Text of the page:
By the way, of course city council knew NAP was applying for tax abatements. All the regional players in this deal are talking with each other on this and many other projects in the works.

    The city/county/state are more than happy to offer tax abatements to projects that are economically beneficial. It just makes good business sense.

  6. Mike Kennedy June 20, 2013 at 6:24 pm #

    Actually, JP, you are incorrect. No one on the Alpharetta City Council was aware of the Fulton County tax abatement until the deal was done.

  7. Michael Hadden June 20, 2013 at 9:34 pm #

    Lee, nice concise summary of the story. Thanks for putting this out there. Not sure what to think either way but it seems like it’s the status quo for large projects.

  8. Jen June 20, 2013 at 11:18 pm #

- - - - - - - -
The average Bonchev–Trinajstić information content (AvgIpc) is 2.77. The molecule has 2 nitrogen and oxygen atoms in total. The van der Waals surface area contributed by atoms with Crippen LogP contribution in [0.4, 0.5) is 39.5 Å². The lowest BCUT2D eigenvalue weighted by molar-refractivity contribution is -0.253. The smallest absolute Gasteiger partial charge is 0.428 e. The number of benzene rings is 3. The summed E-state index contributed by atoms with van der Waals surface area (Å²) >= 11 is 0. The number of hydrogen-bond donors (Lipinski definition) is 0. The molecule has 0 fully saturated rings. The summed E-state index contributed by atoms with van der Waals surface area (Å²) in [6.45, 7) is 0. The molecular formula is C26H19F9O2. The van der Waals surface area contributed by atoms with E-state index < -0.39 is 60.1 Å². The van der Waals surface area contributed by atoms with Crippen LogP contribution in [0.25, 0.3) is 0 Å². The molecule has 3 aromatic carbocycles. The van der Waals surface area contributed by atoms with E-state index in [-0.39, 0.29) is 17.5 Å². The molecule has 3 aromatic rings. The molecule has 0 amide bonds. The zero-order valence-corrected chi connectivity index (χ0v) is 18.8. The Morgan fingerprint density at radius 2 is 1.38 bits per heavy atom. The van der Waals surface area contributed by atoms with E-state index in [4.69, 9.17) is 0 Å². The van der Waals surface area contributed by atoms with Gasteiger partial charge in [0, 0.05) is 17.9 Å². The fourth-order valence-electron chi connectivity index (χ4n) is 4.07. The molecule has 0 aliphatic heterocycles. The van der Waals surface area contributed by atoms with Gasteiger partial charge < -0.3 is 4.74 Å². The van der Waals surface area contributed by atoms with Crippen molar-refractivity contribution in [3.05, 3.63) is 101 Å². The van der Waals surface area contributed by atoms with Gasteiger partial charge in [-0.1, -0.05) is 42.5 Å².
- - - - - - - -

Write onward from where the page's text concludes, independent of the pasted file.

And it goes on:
Tax abatements are laid out in our state constitution. While the recent Georgia Supreme Court case upheld the legality of these abatements, the court said the way in which the assessed value of the leaseback is determined must be consistent among commercial property within the county-no sweetheart deals. From what I understand, this is what is being called into question in the existing lawsuits. There is no “watchdog” in the county or state government to ensure the assessed value is appropriate. There is currently no comprehensive state list or database of properties with tax abatements.